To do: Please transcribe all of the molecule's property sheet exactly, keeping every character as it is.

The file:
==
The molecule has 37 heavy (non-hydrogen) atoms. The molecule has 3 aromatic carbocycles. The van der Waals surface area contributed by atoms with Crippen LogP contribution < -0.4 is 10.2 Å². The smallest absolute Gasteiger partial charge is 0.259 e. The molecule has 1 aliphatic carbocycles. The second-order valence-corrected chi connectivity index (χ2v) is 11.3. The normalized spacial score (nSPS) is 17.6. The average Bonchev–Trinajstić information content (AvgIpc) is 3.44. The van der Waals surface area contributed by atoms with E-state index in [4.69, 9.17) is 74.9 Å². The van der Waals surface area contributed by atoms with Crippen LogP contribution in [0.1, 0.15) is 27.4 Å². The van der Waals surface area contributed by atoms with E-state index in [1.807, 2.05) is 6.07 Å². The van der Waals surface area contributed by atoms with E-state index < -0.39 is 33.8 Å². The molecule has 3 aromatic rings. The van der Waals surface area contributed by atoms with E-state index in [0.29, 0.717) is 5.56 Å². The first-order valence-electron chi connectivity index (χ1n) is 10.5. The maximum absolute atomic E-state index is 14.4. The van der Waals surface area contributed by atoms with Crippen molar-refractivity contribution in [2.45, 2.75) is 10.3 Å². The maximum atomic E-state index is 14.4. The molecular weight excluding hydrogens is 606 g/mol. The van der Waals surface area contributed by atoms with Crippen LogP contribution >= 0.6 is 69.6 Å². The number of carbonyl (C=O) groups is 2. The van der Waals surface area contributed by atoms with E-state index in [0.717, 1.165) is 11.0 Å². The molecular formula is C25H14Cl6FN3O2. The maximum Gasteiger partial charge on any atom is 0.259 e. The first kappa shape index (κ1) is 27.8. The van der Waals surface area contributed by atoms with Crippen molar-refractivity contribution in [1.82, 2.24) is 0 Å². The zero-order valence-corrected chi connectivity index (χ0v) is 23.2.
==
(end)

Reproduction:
The molecule has 37 heavy (non-hydrogen) atoms. The molecule has 3 aromatic carbocycles. The van der Waals surface area contributed by atoms with Crippen LogP contribution < -0.4 is 10.2 Å². The smallest absolute Gasteiger partial charge is 0.259 e. The molecule has 1 aliphatic carbocycles. The second-order valence-corrected chi connectivity index (χ2v) is 11.3. The normalized spacial score (nSPS) is 17.6. The average Bonchev–Trinajstić information content (AvgIpc) is 3.44. The van der Waals surface area contributed by atoms with E-state index in [4.69, 9.17) is 74.9 Å². The van der Waals surface area contributed by atoms with Crippen LogP contribution in [0.1, 0.15) is 27.4 Å². The van der Waals surface area contributed by atoms with E-state index in [1.807, 2.05) is 6.07 Å². The van der Waals surface area contributed by atoms with E-state index < -0.39 is 33.8 Å². The molecule has 3 aromatic rings. The van der Waals surface area contributed by atoms with E-state index in [0.29, 0.717) is 5.56 Å². The first-order valence-electron chi connectivity index (χ1n) is 10.5. The maximum absolute atomic E-state index is 14.4. The van der Waals surface area contributed by atoms with Crippen molar-refractivity contribution in [2.45, 2.75) is 10.3 Å². The maximum atomic E-state index is 14.4. The molecular weight excluding hydrogens is 606 g/mol. The van der Waals surface area contributed by atoms with Crippen LogP contribution >= 0.6 is 69.6 Å². The number of carbonyl (C=O) groups is 2. The van der Waals surface area contributed by atoms with E-state index in [0.717, 1.165) is 11.0 Å². The molecular formula is C25H14Cl6FN3O2. The maximum Gasteiger partial charge on any atom is 0.259 e. The first kappa shape index (κ1) is 27.8. The van der Waals surface area contributed by atoms with Crippen molar-refractivity contribution in [1.82, 2.24) is 0 Å². The zero-order valence-corrected chi connectivity index (χ0v) is 23.2.